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Workers Doing It For Themselves: Food service workers in New York and Chicago unite to improve working conditions

By: 
Laura Kaminker

January 2, 2013

One of the most exciting developments currently unfolding among the working class in North America is the organizing efforts of non-unionized workers. Non-union workers make up about 70 per cent of the labour force in Canada and about 88 per cent in the US. This represents untold volumes of untapped power.
 
The recent actions of Walmart workers, while significant and exciting, are only one of several groups of non-union workers organizing to improve their own working conditions.
 
Historic win for Hot and Crusty Workers Association
 
In September 2012, New York City restaurant workers walked off the job and won a historic victory – a collective bargaining agreement that is a first for low-wage food-service workers, many of whom are undocumented people.
 
Twenty-three workers at one Hot and Crusty café (part of a chain) were organizing for more than a year, with support from Occupy Wall Street and the Laundry Workers Center, a workers’ support group. The Hot and Crusty workers were earning below minimum wage, were forced to work overtime (sometimes as much as 70 hours per week) without a higher hourly pay, and endured verbal and sexual harassment on a regular basis. They formed an independent union, the Hot and Crusty Workers Association, and demanded salary increases and improved conditions.
 
In retaliation, their employer closed the restaurant. Workers occupied the store, holding a workers’ assembly until forced to leave by the police. Undaunted, the workers opened their own café on the sidewalk outside the closed restaurant, serving coffee, bagels, and donuts in exchange for voluntary donations.
 
After only four days, the company asked to negotiate – but the workers rejected the company’s initial offers. Like restaurant workers throughout the US, most Hot and Crusty workers are undocumented, meaning they cannot work legally in the US. Employers routinely use the workers’ immigration status as an excuse for dangerous and unhealthy working conditions and illegally low pay, believing undocumented workers will be afraid to speak up. In this case, the company’s initial offers would have applied only to people with official work permits. In a strong show of solidarity and commitment, the Hot and Crusty Association workers rejected attempts to divide them.
 
Over the course of a 55-day picket, the workers received a tremendous outpouring of support, including thousands of petition signatures from the community (a high-income area), daily visits from students and faculty from nearby Hunter College, and letters of support from dozens of unions and labor organizations. Eventually, the owner sold the restaurant and the new ownership negotiated in good faith. The Hot and Crusty Workers Association now has a three-year collective agreement, truly a ground-breaking moment for food-service employees in North America.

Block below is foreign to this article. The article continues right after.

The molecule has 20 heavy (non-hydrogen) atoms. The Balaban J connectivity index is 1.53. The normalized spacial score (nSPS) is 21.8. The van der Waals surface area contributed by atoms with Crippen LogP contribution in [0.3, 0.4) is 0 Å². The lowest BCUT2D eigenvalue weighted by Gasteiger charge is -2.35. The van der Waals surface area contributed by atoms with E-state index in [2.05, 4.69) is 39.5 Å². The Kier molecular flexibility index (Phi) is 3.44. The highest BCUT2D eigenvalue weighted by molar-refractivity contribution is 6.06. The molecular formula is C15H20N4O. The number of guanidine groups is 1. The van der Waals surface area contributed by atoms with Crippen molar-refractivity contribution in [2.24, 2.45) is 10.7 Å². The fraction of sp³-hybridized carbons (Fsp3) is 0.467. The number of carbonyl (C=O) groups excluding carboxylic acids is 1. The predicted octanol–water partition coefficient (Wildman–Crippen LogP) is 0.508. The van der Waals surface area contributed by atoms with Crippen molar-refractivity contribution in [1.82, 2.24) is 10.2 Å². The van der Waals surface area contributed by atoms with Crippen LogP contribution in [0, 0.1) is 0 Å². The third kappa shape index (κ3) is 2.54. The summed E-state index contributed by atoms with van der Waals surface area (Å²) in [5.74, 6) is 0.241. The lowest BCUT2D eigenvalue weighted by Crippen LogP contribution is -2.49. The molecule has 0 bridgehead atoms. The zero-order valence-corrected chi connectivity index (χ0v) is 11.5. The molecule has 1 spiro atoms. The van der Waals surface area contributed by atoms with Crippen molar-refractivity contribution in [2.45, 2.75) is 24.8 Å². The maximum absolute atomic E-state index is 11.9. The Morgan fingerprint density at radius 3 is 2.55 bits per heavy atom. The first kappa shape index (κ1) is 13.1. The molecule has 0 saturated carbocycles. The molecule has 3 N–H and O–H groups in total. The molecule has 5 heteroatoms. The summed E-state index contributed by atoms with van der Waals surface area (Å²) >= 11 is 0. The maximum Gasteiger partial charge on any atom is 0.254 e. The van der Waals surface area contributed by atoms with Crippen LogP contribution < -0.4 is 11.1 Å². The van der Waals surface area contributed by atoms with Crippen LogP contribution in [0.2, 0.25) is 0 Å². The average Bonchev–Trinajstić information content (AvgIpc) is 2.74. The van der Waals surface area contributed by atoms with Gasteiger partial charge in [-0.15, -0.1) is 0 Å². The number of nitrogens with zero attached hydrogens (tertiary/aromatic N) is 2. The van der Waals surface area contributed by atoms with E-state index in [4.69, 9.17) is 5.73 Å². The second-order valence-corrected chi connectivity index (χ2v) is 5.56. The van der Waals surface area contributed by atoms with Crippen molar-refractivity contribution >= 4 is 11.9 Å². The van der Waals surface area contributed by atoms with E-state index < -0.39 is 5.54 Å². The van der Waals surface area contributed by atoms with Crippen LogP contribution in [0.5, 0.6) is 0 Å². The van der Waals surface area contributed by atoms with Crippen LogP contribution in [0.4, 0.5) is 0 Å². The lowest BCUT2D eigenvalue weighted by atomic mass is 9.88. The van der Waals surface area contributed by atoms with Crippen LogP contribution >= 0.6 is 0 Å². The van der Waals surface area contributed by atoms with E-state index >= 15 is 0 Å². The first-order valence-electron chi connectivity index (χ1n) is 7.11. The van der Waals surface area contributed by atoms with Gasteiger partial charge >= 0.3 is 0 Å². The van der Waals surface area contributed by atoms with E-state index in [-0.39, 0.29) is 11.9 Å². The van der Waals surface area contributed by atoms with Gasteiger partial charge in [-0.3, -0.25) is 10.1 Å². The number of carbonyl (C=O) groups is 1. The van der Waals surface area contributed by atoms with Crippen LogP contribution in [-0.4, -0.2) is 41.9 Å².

The agreement includes wage increases, paid vacation and sick time, seniority, grievance and arbitration procedures, and union recognition, and is the first of its kind for food-service workers in North America. The agreement is the direct result of the workers’ own intelligence, determination, and courage – and their unity.
 
“We can’t survive on 7.25!”
Also in New York City, 200 fast-food employees walked off their jobs in November 2012, demanding a $15/hour minimum pay – a figure slightly more in line with the towering cost of living in that city. With the slogan “We can’t survive on $7.25,” workers from dozens of fast-food outlets, including McDonald's, Burger King, and Wendy's, organized under the banner of Fast Food Forward. It was the largest strike ever in the US against the fast food industry, which reaps some $200 billion a year in profits. Fast Food Forward emphasizes that better pay for workers benefits the entire community, calling for “better pay for a stronger New York.”
 
Along with pay increases, Fast Food Forward seeks health benefits and reliable scheduling. Fast-food workers cannot attend school or organize adequate child care, because their scheduling is often so erratic. The restaurants also force workers to work “off the clock” – with no pay at all – by scheduling tasks either before workers punch in or after they punch out.
 
Fight for fifteen
In Chicago, retail and food-service workers formed Workers Organizing Committee of Chicago. Like their sisters and brothers in New York, the Chicago workers received support from community groups but did the organizing themselves. WOCC’s “Fight For Fifteen” campaign calls for a $15/hour minimum wage. The workers have organized pickets and marches through the Michigan Avenue shopping area, and in an upscale, Michigan Avenue vertical mall, unfurled a banner reading “$1.5 billion” – that’s the combined salaries of the CEOs of their employer companies last year. WOCC represents workers of more than 100 different employers, from widely different backgrounds, all united in their struggle to improve their own lives.

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